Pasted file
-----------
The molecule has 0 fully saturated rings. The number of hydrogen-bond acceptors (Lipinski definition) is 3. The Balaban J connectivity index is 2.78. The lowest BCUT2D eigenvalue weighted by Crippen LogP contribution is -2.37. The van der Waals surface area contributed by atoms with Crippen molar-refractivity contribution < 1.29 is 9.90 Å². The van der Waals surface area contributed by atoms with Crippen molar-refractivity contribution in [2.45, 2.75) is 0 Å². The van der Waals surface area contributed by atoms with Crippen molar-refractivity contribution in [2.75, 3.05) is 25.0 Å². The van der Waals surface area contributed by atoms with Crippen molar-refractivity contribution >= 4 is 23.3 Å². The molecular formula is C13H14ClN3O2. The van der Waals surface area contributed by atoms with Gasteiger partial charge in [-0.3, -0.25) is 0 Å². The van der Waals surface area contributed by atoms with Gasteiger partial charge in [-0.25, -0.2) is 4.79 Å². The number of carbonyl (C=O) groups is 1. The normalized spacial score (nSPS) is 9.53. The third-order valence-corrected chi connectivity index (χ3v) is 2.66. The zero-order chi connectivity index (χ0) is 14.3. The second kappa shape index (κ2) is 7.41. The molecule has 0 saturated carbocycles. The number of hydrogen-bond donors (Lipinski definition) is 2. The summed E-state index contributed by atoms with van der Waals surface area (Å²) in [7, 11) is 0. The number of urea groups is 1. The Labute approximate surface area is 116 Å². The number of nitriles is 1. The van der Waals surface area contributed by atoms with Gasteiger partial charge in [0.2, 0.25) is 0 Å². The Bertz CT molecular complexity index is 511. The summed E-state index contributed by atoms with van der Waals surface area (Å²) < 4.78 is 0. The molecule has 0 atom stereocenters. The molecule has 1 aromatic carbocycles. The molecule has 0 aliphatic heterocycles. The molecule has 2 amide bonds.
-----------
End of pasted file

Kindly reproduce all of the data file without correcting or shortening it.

The molecule has 0 fully saturated rings. The number of hydrogen-bond acceptors (Lipinski definition) is 3. The Balaban J connectivity index is 2.78. The lowest BCUT2D eigenvalue weighted by Crippen LogP contribution is -2.37. The van der Waals surface area contributed by atoms with Crippen molar-refractivity contribution < 1.29 is 9.90 Å². The van der Waals surface area contributed by atoms with Crippen molar-refractivity contribution in [2.45, 2.75) is 0 Å². The van der Waals surface area contributed by atoms with Crippen molar-refractivity contribution in [2.75, 3.05) is 25.0 Å². The van der Waals surface area contributed by atoms with Crippen molar-refractivity contribution >= 4 is 23.3 Å². The molecular formula is C13H14ClN3O2. The van der Waals surface area contributed by atoms with Gasteiger partial charge in [-0.3, -0.25) is 0 Å². The van der Waals surface area contributed by atoms with Gasteiger partial charge in [-0.25, -0.2) is 4.79 Å². The number of carbonyl (C=O) groups is 1. The normalized spacial score (nSPS) is 9.53. The third-order valence-corrected chi connectivity index (χ3v) is 2.66. The zero-order chi connectivity index (χ0) is 14.3. The second kappa shape index (κ2) is 7.41. The molecule has 0 saturated carbocycles. The number of hydrogen-bond donors (Lipinski definition) is 2. The summed E-state index contributed by atoms with van der Waals surface area (Å²) in [7, 11) is 0. The number of urea groups is 1. The Labute approximate surface area is 116 Å². The number of nitriles is 1. The van der Waals surface area contributed by atoms with Gasteiger partial charge in [0.2, 0.25) is 0 Å². The Bertz CT molecular complexity index is 511. The summed E-state index contributed by atoms with van der Waals surface area (Å²) < 4.78 is 0. The molecule has 0 atom stereocenters. The molecule has 1 aromatic carbocycles. The molecule has 0 aliphatic heterocycles. The molecule has 2 amide bonds.